Inky black wine, garnet wine, orange wine

When our friend and wine writer Alice Feiring came to Austin a few weeks ago for a series of events celebrating her and her book (The Battle for Wine and Love or How I Saved the World from Parkerization), she stayed with me and Tracie P: it was so great to see her, it was entirely awesome to see her in Texas (which, I believe, she enjoyed thoroughly), and it was fantastic to get to taste great wine with her.

A lot of great wine was opened in the short time she was here, but the two wines that I still can’t get out of my mind were the Laureano Serres Abeurador Macabeo (above, an orange wine and one of the wines in the Do Bianchi Thanksgiving Six-Pack) and the Els Jelipins Sumoll (below), both from Spain.

I loved both wines but the wine that completely blew me away was the Sumoll. As Alice wrote in a post on her visit: “The best moment for me [her], though, was when everyone put their nose in the Els Jelepins 2004 Sumoll and from the bottom to the top of the table, I heard an echo of ‘Oh, wow!'”

Alice has been to both properties and, together with the importer, her friend José Pastor, is probably the leading authority in the U.S. on these “impeccably natural wines,” as she puts it.

In my notes on the wine, I wrote: “The Jelipins 2004 Sumoll, mind-boggling good. Impenetrably inky and viscous on the palate, a stilnovo sonnet with alternating rhymes of earth and fruit.”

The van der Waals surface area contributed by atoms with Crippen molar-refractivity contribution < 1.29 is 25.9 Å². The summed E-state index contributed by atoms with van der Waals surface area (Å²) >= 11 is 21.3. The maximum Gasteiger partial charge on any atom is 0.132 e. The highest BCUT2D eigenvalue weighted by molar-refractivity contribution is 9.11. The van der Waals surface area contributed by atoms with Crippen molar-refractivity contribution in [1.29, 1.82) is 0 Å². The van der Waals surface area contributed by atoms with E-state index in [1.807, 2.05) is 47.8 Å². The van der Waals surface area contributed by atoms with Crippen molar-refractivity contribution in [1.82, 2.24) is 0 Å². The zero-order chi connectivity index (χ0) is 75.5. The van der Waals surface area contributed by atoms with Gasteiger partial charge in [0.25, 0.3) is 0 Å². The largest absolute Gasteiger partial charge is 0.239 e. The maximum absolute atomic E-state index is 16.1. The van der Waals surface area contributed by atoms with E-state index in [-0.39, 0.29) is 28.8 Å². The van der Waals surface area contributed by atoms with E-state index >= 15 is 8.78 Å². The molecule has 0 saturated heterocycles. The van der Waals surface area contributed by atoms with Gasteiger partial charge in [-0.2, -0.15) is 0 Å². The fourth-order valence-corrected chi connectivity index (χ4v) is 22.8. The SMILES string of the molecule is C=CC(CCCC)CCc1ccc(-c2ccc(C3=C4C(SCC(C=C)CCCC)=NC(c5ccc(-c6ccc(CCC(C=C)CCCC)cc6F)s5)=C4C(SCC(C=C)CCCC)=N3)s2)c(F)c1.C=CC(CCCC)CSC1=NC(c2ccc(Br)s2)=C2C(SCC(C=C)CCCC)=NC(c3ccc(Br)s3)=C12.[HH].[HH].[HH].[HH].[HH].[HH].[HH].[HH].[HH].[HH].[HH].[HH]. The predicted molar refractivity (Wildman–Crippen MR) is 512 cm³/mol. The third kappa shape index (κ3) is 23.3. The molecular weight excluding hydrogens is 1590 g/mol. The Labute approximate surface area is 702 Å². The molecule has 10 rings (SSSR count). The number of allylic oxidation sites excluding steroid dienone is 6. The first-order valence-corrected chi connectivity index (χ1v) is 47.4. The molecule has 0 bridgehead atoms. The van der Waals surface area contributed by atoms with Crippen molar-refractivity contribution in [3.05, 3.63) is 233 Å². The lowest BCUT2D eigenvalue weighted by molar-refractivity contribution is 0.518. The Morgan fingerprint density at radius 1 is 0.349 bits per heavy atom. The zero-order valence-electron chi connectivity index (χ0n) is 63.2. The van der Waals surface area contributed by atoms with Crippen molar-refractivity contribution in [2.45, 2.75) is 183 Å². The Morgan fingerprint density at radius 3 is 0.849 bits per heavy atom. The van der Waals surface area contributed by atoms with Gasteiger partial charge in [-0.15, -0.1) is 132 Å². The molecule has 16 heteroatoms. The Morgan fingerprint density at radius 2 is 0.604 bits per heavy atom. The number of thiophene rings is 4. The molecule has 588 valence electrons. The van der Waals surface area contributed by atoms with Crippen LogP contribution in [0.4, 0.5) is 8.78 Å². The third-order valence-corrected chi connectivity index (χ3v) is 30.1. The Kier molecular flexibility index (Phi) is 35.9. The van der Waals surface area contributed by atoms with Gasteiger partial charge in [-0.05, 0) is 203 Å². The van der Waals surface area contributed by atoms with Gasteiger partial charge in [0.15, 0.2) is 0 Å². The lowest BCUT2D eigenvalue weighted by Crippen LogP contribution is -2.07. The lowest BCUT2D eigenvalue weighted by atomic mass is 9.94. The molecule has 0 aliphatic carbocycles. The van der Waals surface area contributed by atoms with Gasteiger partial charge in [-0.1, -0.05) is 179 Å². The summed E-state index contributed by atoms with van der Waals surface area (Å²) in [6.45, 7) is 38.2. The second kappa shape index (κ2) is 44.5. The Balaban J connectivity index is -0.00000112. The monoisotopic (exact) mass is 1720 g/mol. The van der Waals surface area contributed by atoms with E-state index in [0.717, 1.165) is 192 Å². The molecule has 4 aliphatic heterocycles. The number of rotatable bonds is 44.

José and I call each other the “other JP” in Alice’s world… He’s been super cool and he let me have a small allocation of this remarkable wine. It’s not cheap but I can tell you that it’s one of those “life-changing” wines (please note that it is extremely tannic and needs a LOT of aeration, even 2-3 hours).

Check out Alice’s post on her visit to the winery and the Sumoll.

I still have a few bottles of the 2005 Els Jelipins Sumoll available (most are already spoken for) and they cost $67.

To order, please send me an email by clicking here.

Beyond orange and inky black, I also have a small amount of some of my favorite garnet wine: Castello di Verduno’s 2005 (classic) Barbaresco and the 2004 single-vineyard Barbaresco Rabajà.

I began following this winery when I first tasted with the winemaker at the Vini Veri natural wine tasting outside Verona in April 2006. To my mind and on my palate, these wines represent some of greatest values on the market today. Anyone who knows me or follows my blog knows that I LOVE BARBARESCO. In fact, if I were pressed to answer the age-old conundrum, what’s your favorite wine?, I’d have to say that my favorite appellation is Barbaresco. It’s here that the ineffable confluence of lightness (in body) and power (in structure and tannin) come together like no other terroir on earth (IMHO).

These wines aren’t cheap: they are most definitely “special occasion” wines in the Do Bianchi scale of days (Monday wines, Tuesday wines, etc., Saturday Night wines, Sunday Lunch wines, Special Occasion wines). But they do fall under my ceiling of wine price point and, like Produttori del Barbaresco, I am able to collect them despite my limited resources. That’s no apology: you will find earth and fruit in these wines, elegant body and nuance, and impressive backbone… After Montestefano, Rabajà is probably my favorite cru in Barbaresco and it is considered one of the most powerful in terms of its expression of earth, fruit, and tannin in a bottle.

Small amounts available:

Castello di Verduno 2005 Barbaresco $45
Castello di Verduno 2004 Barbaresco Rabajà $60

To order, please send me an email by clicking here.

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